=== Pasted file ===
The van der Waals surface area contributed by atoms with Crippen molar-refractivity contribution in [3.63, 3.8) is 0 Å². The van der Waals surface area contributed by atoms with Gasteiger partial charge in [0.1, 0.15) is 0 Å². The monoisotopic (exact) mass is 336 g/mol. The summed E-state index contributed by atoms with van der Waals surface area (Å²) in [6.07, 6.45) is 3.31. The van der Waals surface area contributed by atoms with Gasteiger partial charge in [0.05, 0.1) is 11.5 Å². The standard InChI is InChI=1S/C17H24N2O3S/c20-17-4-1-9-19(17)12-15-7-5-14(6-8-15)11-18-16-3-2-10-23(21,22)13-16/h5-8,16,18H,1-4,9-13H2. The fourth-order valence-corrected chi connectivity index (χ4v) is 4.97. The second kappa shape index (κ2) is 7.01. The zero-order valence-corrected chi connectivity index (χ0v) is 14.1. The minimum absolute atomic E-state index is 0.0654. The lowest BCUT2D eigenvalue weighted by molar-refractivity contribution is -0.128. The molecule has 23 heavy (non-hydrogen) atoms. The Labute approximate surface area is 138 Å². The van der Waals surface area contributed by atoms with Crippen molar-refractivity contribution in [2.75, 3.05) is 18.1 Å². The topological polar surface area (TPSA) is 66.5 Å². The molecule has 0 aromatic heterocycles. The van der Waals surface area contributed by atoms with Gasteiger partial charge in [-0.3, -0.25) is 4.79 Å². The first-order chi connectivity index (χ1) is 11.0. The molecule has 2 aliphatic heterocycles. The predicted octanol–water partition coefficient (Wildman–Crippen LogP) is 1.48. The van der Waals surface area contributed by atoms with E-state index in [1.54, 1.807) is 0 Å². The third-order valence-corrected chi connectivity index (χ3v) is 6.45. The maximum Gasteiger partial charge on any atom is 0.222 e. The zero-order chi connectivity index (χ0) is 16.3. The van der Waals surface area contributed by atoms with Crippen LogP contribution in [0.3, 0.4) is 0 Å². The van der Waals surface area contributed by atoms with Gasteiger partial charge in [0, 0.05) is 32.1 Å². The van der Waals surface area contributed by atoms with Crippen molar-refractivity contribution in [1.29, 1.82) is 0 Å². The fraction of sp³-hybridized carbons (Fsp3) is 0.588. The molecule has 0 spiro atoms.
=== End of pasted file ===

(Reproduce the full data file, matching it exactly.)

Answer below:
The van der Waals surface area contributed by atoms with Crippen molar-refractivity contribution in [3.63, 3.8) is 0 Å². The van der Waals surface area contributed by atoms with Gasteiger partial charge in [0.1, 0.15) is 0 Å². The monoisotopic (exact) mass is 336 g/mol. The summed E-state index contributed by atoms with van der Waals surface area (Å²) in [6.07, 6.45) is 3.31. The van der Waals surface area contributed by atoms with Gasteiger partial charge in [0.05, 0.1) is 11.5 Å². The standard InChI is InChI=1S/C17H24N2O3S/c20-17-4-1-9-19(17)12-15-7-5-14(6-8-15)11-18-16-3-2-10-23(21,22)13-16/h5-8,16,18H,1-4,9-13H2. The fourth-order valence-corrected chi connectivity index (χ4v) is 4.97. The second kappa shape index (κ2) is 7.01. The zero-order valence-corrected chi connectivity index (χ0v) is 14.1. The minimum absolute atomic E-state index is 0.0654. The lowest BCUT2D eigenvalue weighted by molar-refractivity contribution is -0.128. The molecule has 23 heavy (non-hydrogen) atoms. The Labute approximate surface area is 138 Å². The van der Waals surface area contributed by atoms with Crippen molar-refractivity contribution in [2.75, 3.05) is 18.1 Å². The topological polar surface area (TPSA) is 66.5 Å². The molecule has 0 aromatic heterocycles. The van der Waals surface area contributed by atoms with Gasteiger partial charge in [-0.3, -0.25) is 4.79 Å². The first-order chi connectivity index (χ1) is 11.0. The molecule has 2 aliphatic heterocycles. The predicted octanol–water partition coefficient (Wildman–Crippen LogP) is 1.48. The van der Waals surface area contributed by atoms with E-state index in [1.54, 1.807) is 0 Å². The third-order valence-corrected chi connectivity index (χ3v) is 6.45. The maximum Gasteiger partial charge on any atom is 0.222 e. The zero-order chi connectivity index (χ0) is 16.3. The van der Waals surface area contributed by atoms with Crippen LogP contribution in [0.3, 0.4) is 0 Å². The van der Waals surface area contributed by atoms with Gasteiger partial charge in [0, 0.05) is 32.1 Å². The van der Waals surface area contributed by atoms with Crippen molar-refractivity contribution in [1.29, 1.82) is 0 Å². The fraction of sp³-hybridized carbons (Fsp3) is 0.588. The molecule has 0 spiro atoms.